- Southeastern Grocers announced it will roll out three private label brands this year that will serve as the new store brand portfolio for its Bi-Lo, Fresco Y Mas, Harveys and Winn Dixie retail operations, according to The Shelby Report.
- The new brands include SE Grocers Essentials, which includes everyday products; SE Grocers, a mid-tier brand that the company says it benchmarked to be equal to or slightly better than established brands; and Prestige, a premium label that includes gourmet desserts and other products.
- The company said it tested 2,330 of its store brand products, leading to a reformulation of 2,260 of those items. Many of the products contain no artificial flavors, MSG, trans fats or high-fructose corn syrup.
Consumers turned to store brands in droves during the recession, and they’ve stuck with them for the most part because of the price savings and reliability they offer. According to the Private Label Manufacturers Association, shoppers save $30 billion every year by choosing store brands over mainstream brands.
Now, supermarkets want to seal the deal by upping the quality of their private label products even more.
Throughout the industry, retailers are investing in sophisticated store brands that rival mainstream brands on taste and convenience. Whole Foods’ 365 brand appears in hundreds of store categories, while Aldi recently introduced a gluten-free line called liveGfree. Kroger, meanwhile, generates more than $20 billion a year from its private label brands, including the $1.5 billion generated by its natural and organic line, Simple Truth.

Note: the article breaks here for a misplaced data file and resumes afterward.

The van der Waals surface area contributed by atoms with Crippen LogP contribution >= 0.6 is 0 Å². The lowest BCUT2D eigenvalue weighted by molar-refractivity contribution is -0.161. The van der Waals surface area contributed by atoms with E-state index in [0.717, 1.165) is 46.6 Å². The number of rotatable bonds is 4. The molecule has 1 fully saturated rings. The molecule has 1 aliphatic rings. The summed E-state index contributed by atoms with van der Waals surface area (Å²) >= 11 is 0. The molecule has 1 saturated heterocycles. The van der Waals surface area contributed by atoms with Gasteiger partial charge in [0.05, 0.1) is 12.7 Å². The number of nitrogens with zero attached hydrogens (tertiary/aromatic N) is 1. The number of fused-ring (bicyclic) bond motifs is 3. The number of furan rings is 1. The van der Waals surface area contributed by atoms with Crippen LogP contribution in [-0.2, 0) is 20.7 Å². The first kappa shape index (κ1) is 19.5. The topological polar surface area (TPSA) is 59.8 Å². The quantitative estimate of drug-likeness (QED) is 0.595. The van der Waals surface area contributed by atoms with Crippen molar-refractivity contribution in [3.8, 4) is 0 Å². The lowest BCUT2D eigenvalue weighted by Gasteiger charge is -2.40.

Store brands are also competing on visual appeal and marketing. Before it went out of business, A&P rolled out a specialty line called Via Roma with packaging that featured Italian villagers photographed during a special shoot the retailer had arranged.
So what do private label brands deliver for retailers? Higher sales, for one, as well as the ability to drive innovation and increase store loyalty. By offering a three-tiered model, Southeastern Grocers is following in the footsteps of other traditional grocers that want to cover all their bases. By focusing on the quality of these products, including investing in a test kitchen and a sensory laboratory, it’s hoping to make the store brand choice that much easier for shoppers.
A move like this, with a wide range of types of products, also may give shoppers more of a reason to place trust in the quality of the private label brand. A recent study from Trace One found that 44% of consumers don't buy private label brands because they trust the national brands more.